Blowin' in the wind

Young and Unionist

By Joshua Henry

Several riots which took place this month in Belfast, Lisburn and Coleraine were sparked by the decision of the Public Prosecution Service not to take action on the political leaders who attended the funeral of Bobby Storey. However, this was the catalyst in bubbling discontent within unionism following the implementation of a border along the Irish sea, as part of the NI protocol negotiated by Boris Johnson on Britains exit of the EU.  Videos emerging from the unrest on social media showed that many of those participating were young people, many born after the Good Friday Agreement. Coupled with an opinion poll last year highlighted 43% of 18–24-year-olds would support a United Ireland. However, in a survey conducted by Ulster University and Queens it showed that 67% identified as unionist, though only 26% felt strong in this identity. As a future generation often marked as ‘ceasefire babies’ emerge, unionism finds itself at a crossroads with many young people from unionist backgrounds becoming disillusioned and enraged.

The issue of religion is at the centre of the problem for 20-year-old Alliance activist Scott Moore who is an atheist, and therefore “immediately ruled out any party that was unionist or nationalist”. His belief is that Northern Ireland society should move away from the ‘green and orange politics’ it’s been defined by. “I think if more young people have that opportunity or even if they have the opportunity to think through their religion or belief and don’t see it as hereditary and they still come out and say well actually my parents religion or belief is right, that’s fair enough as well but so long as they have that experience, that’s what I want every young person to have” he said. 

The idea of a secularist society is echoed by 27-year-old Michael Palmer, though he believes the two can co-exist. “Most unionists are obviously quite secular, quite average, quite normal. While the DUP, have that religiosity coming through, the UUP would be more moderate, more mainstream and we wouldn’t allow it to dictate our views as much. It goes back to when the DUP took over the UUP and that’s what changed the image of unionism” he said.

Similarly, James Armstrong who started the ‘Young Unionists’ page on Facebook believes that unionism needs to be “completely separated from religion”. Though Armstrong feels that parts of this identity are being eroded with the removal of the union flag from city hall except for special occasions. “Belfast, is one of the biggest cities in the United Kingdom and it can’t fly the country’s flag on city hall which is disgraceful” he said.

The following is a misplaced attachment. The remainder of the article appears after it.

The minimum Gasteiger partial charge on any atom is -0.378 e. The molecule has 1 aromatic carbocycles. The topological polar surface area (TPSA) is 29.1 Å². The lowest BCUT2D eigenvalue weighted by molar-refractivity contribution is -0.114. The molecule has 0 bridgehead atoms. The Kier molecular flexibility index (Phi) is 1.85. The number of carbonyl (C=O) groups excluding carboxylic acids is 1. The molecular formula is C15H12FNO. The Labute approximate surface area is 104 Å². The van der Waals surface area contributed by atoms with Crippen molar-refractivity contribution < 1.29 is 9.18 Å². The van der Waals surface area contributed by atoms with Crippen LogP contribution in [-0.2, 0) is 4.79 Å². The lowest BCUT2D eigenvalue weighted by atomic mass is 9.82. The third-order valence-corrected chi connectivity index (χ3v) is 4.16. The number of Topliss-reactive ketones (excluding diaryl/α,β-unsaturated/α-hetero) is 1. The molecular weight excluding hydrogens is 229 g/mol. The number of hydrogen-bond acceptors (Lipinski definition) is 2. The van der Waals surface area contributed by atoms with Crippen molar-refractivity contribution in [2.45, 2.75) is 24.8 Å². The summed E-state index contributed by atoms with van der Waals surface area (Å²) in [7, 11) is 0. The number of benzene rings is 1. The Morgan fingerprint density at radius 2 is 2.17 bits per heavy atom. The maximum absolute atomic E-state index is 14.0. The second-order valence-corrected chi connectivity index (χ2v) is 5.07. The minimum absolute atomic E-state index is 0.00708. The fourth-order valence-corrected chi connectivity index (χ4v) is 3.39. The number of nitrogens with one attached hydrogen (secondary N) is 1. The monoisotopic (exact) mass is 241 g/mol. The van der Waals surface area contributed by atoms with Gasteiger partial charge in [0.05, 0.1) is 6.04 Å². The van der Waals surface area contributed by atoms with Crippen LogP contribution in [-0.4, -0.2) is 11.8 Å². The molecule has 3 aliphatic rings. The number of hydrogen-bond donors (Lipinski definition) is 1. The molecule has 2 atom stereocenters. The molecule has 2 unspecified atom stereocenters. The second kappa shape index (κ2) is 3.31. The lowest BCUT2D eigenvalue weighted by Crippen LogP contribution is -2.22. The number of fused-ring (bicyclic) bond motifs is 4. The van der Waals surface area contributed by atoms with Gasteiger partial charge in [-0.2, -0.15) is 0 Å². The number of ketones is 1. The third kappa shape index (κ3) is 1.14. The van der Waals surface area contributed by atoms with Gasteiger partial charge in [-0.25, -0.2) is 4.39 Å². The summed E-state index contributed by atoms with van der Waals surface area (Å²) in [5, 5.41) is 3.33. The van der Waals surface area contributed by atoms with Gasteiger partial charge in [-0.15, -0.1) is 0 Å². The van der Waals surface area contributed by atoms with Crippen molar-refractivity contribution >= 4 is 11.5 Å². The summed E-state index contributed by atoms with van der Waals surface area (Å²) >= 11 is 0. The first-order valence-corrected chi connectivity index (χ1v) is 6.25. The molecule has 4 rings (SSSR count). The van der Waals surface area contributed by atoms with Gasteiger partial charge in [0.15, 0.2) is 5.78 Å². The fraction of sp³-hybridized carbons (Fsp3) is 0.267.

Blogger and politics student Jessica Johnston, like Moore felt that how she views politics “doesn’t really match with the unionists”. Johnston believes that education plays a huge part in how young people understand politics in Northern Ireland with largely segregated schooling. “I think our education system entrenches that thought of the green and orange politics without young people realising it until the start to question the age of 16/17 then the closer you are to voting age is when you start to think of those things” she said.

Palmer acknowledges though that unionism can do more to change its image. “Steve Aiken talked about bringing in more young people, more women and more LGBT people as elected representatives as well so its about trying to get the faces up there” he said. “Unionism has a lot of work to do in terms of providing educational opportunities for young people, providing jobs for our young people as well” he added.

Loyalist commentator Jamie Bryson states that the Good Friday Agreement is to blame for failing unionism. “There’s the overarching two decades of the peace process which has been designed to incrementally ease Northern Ireland out of the union which unionism has been expected to concede more and more, and people are just fed up with that. I think the straw has now broke the camel’s back”.

“There is a political element to that because actually what happened in 1998, so if we take the, we’ll loosely term it the post 98 generation, what happened was, the Belfast agreement was sold to the unionist community at the time, as a settlement while it was sold to the nationalist community as a process. The outworking of that was that the Post 98 generation of nationalists were politically energised and politicised whilst the post 98 generation of loyalists were actually depoliticised because they thought, you know what, the union is safe, it’s all over. So, the result of that is working class, loyalist communities are totally disengaged in the political process.

Unionism may be in a midst of crisis, and some feel disillusioned from political unionism. For these young people though, the ability to shape their own identity is the positive to take from a particularly dark time. However, unionism is much more complex as many may have imagined before this month and has exposed forgotten voices in areas where the decisions made by those who represent them are affected the most.